Trying My Best to Live and Let Live

Sweet Corn, Raccoons, and Dead Goldfish

                In a Beatles’ song from the sixties, Rocky Raccoon loses a fight and fades away.  Now that sweet corn season has arrived, plenty of farmers wish the same fate would befall the raccoons that raid their corn patches.
            Old timers claim raccoons have a sixth sense about sweet corn. They raid patches the night before the farmer plans to harvest the ears.  It’s safe to say that raccoons cause thousands of dollars worth of damage each year, but the saddest fact comes from the scene left behind: raccoons often take a few bites from a perfectly ripened ear, discard it, then grab another one. The patch ends up looking like one of those unexplained crop formations done by a bad artist with anger management issues.  
The battles against raccoons fall into several categories:                                                                                                              
·          Frightening them: Lights, scarecrows, dogs, and noise are key methods, but many report that after a day or two, the animals just ignore the irritant. One farmer claims that he set a radio to play hard rock music after dark, but on the second morning, he found empty beer cans, cigarette butts, a multitude of raccoon tracks, and ravaged corn.                                                                                                                                                                                                
·         Exclusion: I’ve heard mothballs or ammonia might help, but most sweet corn patches are large, and scented repellents don’t seem to work. Electric fences can help, but my brother swears that he had a raiding party that used a volunteer raccoon to sacrifice itself by lying over the wire, and the rest leapfrogged over to do their damage.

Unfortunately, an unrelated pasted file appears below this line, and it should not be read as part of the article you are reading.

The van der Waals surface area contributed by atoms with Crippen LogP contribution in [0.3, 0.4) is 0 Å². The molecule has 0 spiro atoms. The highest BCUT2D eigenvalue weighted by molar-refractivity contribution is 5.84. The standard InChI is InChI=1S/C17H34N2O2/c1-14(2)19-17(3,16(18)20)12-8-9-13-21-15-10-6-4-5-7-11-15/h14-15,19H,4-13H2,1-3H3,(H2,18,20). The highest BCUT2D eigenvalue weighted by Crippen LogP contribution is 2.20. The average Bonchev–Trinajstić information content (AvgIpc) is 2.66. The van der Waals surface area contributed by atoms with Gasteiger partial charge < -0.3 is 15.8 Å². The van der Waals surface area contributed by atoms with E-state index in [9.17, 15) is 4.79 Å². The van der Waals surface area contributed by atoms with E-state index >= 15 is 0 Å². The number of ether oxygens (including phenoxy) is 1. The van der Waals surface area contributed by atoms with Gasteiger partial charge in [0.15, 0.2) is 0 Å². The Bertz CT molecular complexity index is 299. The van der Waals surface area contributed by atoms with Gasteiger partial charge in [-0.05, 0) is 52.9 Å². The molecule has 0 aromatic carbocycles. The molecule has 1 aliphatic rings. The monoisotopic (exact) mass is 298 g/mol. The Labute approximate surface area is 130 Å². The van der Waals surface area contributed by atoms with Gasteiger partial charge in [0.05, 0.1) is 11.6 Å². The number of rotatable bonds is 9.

·         Trapping: Raccoons are curious, and it doesn’t take much to lure them into a live trap. The problem is this: what do you do with an irritated 25-pound ball of fur rattling in a cage? The recommendations I’ve heard include calling the authorities (especially if the animal might be diseased), taking them for a long ride and releasing them (passing on the problem), or taking them for a “Goodfellas drive” (the don’t ask, don’t tell solution). Other types of traps are available, but it’s best to find out about local laws and humane treatment issues.

           Sweet corn season is a religious experience in the Midwest, so the struggle with raccoons will continue in earnest on that stage. My recent personal battle involved the small fish pond in our back yard and the nine large goldfish that became raccoon sushi. In one week, I caught six of them in a live trap. No need to go into details, but I will say: no animals were harmed in the making of this blog.  If the raids in my yard continue, I’m not sure I can guarantee that will continue to be the case.    Dan Gogerty, CAST Communications Editor

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